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|West Monroe native's pipeline business generates big money for local economy|
While much of the talk regarding the economy is peppered with doom and gloom, there are many positives if one knows where to look.
A West Monroe native is involved in a six-month project that will boast a payroll of about $15 million.
John Allen, president of Pipe Line Constructors, LLC, grew up in West Monroe off North 7th Street where his family was good friends of former Mayor Bert Hatten.
Allen graduated from West Monroe High School, and later, he graduated from Louisiana Tech University. He eventually moved to Houston where he got involved in the pipeline business.
Allen eventually moved back to northeast Louisiana, where he said he was eventually encouraged to get back into the pipeline business by associates from Houston.
Many local workers are glad he did.
Currently, Pipe Line Constructors is working on the local segment of a pipeline project that will place almost 600 miles of natural gas pipeline from Oklahoma to Alabama.
To complete the local segment of that project, Pipe Line Constructors has employed 550 people. About 60 percent of them are from north Louisiana. The remaining workers hail from all across the United States.
The local project consists of laying down 42 miles of 42-inch pipe, and one mile of 36-inch pipe from Sterlington, north of the power plant, to just east of Delhi.
The group began the project around mid-November, and expects to have it completed within the next six months.
During this timeframe, Allen said regional workers and out-of-state workers will provide a tremendous boost to the local economy.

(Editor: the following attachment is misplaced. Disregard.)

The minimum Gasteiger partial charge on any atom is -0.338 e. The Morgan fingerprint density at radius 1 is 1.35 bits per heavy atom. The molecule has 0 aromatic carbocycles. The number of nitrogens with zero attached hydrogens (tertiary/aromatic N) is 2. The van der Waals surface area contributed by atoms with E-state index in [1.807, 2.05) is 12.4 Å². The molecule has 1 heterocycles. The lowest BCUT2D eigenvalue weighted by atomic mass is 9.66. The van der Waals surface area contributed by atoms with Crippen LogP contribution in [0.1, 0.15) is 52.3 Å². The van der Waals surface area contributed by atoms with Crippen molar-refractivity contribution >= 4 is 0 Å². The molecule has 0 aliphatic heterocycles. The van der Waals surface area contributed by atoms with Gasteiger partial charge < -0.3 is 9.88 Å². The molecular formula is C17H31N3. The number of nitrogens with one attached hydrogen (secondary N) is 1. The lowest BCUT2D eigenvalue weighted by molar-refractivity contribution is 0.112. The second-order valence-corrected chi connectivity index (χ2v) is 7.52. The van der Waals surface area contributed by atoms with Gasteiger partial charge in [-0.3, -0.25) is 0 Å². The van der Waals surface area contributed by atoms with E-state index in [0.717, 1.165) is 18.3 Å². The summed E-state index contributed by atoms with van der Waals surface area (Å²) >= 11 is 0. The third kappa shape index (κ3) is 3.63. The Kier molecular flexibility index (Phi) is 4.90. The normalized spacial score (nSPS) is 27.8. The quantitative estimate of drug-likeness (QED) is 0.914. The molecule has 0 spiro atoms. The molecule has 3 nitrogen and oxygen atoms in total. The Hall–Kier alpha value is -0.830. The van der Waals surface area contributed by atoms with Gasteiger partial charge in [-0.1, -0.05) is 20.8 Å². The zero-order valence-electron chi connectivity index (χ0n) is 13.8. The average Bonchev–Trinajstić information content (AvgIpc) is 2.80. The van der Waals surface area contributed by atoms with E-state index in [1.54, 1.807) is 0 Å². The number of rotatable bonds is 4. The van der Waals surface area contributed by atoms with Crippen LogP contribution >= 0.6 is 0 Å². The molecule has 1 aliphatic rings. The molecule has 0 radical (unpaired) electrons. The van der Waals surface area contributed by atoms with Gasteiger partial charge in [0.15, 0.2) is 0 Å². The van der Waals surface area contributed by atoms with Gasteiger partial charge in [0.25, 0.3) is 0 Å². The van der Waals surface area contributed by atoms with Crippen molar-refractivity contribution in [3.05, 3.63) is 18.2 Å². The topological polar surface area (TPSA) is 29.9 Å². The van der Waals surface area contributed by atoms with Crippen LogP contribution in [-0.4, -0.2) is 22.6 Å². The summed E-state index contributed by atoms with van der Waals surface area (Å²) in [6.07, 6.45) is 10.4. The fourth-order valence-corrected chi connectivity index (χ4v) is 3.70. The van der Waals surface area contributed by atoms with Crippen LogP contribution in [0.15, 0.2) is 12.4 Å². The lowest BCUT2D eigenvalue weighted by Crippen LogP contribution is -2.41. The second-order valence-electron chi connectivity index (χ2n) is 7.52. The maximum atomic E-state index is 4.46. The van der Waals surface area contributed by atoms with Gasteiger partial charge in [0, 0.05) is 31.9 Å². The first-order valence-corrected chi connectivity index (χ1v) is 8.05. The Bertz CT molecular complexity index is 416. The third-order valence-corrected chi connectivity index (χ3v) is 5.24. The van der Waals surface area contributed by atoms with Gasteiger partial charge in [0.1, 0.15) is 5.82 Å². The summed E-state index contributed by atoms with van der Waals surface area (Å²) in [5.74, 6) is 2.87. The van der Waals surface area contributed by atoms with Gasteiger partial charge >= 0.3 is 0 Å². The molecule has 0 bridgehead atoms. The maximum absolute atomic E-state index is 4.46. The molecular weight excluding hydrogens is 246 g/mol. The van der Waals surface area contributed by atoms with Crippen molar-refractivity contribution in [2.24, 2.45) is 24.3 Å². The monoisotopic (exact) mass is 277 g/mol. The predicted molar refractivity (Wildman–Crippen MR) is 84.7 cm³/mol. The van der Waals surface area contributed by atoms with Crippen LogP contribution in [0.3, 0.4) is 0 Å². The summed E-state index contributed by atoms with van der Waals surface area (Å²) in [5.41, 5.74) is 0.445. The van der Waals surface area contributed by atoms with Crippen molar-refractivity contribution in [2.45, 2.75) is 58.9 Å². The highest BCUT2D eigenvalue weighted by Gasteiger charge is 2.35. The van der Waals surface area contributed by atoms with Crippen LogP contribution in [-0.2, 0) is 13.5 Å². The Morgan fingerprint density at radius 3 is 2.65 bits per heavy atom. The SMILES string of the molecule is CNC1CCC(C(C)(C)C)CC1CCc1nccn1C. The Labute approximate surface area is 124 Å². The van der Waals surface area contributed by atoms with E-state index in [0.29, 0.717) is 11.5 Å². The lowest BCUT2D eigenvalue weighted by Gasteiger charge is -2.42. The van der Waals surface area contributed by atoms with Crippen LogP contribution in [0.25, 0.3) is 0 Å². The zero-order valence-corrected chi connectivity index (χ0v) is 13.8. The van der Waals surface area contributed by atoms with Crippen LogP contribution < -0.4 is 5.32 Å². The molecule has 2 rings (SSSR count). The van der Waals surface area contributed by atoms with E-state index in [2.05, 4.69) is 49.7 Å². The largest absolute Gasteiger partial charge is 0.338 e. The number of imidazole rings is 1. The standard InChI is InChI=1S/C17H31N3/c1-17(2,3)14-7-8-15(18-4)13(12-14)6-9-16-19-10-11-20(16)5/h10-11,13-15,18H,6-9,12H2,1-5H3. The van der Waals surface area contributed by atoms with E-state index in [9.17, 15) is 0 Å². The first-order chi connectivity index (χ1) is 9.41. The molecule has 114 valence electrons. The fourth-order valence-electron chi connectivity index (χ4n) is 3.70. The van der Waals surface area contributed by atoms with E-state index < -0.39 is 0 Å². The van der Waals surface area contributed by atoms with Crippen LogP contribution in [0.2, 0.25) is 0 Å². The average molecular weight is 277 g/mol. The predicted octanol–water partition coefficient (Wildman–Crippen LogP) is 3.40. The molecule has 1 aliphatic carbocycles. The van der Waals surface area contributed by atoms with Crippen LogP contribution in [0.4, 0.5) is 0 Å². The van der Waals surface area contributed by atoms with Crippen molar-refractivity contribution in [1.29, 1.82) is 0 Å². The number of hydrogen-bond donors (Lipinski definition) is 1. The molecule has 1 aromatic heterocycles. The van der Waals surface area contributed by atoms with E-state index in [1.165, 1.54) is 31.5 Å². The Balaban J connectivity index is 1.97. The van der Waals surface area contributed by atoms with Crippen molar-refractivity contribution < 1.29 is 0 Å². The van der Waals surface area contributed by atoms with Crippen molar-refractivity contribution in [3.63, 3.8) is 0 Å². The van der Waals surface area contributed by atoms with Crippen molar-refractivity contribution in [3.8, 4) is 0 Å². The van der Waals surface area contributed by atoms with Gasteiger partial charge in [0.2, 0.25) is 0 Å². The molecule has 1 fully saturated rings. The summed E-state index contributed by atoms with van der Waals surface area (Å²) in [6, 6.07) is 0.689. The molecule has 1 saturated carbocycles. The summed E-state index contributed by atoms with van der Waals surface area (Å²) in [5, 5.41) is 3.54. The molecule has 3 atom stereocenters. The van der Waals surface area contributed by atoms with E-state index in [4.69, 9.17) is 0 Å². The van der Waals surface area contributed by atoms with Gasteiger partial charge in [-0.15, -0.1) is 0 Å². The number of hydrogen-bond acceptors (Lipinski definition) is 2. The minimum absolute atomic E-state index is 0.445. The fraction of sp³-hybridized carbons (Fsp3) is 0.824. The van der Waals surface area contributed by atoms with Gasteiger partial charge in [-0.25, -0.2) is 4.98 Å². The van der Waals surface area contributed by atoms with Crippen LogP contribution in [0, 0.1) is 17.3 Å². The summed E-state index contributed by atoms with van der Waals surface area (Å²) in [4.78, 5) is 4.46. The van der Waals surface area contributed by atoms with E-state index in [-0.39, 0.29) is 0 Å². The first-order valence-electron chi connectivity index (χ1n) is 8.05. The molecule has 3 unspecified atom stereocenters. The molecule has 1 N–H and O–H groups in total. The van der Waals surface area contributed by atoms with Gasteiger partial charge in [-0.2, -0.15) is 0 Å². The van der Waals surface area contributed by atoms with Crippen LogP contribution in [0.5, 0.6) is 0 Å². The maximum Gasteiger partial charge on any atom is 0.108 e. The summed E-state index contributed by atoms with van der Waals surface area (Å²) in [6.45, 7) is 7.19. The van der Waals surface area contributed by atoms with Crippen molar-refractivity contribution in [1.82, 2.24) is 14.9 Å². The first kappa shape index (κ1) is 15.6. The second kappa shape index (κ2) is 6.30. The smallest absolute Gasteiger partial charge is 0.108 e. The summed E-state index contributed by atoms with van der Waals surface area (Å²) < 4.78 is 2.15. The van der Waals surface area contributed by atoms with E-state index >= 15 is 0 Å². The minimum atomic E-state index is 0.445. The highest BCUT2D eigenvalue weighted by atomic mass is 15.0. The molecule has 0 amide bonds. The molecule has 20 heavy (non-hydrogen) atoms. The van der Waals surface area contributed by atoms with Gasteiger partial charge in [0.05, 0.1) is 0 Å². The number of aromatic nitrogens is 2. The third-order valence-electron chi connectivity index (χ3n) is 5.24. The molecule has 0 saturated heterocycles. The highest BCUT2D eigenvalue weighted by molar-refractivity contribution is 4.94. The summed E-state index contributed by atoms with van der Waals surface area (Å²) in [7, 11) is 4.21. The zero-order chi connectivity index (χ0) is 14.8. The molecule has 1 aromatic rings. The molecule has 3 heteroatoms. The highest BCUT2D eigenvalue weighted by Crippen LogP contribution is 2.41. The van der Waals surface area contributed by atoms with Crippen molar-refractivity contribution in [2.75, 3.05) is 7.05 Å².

"They are in motels and apartments and they're all going to local supermarkets and Wal-Marts, so this project is bringing in a lot of money to the local economy," Allen said. "Our total payroll for this portion of the project is about $15 million, and they'll spend a lot of money here."
Allen said pipeline projects have helped add money to the local economy over the past several years as three major projects took place during the past 36 months.
"There haven't been major pipeline projects across north Louisiana for years until this flurry of work started up about three years ago," Allen said. "It's definitely been a boast to the local economy. Anytime we can go into a region, the locals are always glad to see us because these projects bring in a quick influx of money. Everyday they (workers) are spending money in the local economy."
Besides the influx of money from the workers, pipeline projects also generate business for local companies, Allen said.
"The company comes in and we do tons of business with local companies," Allen explained. "We buy equipment, supplies … the list is huge of who we are doing business with locally every day."
The pipeline business is cyclical in nature, Allen said, with the largest production done whenever there is a high energy demand.
Workers are hired through four different unions, which have local chapters that work to get their members hired for various projects.
Allen said the group tries to hire as many local workers as possible, and then bring in additional crews from across the U.S.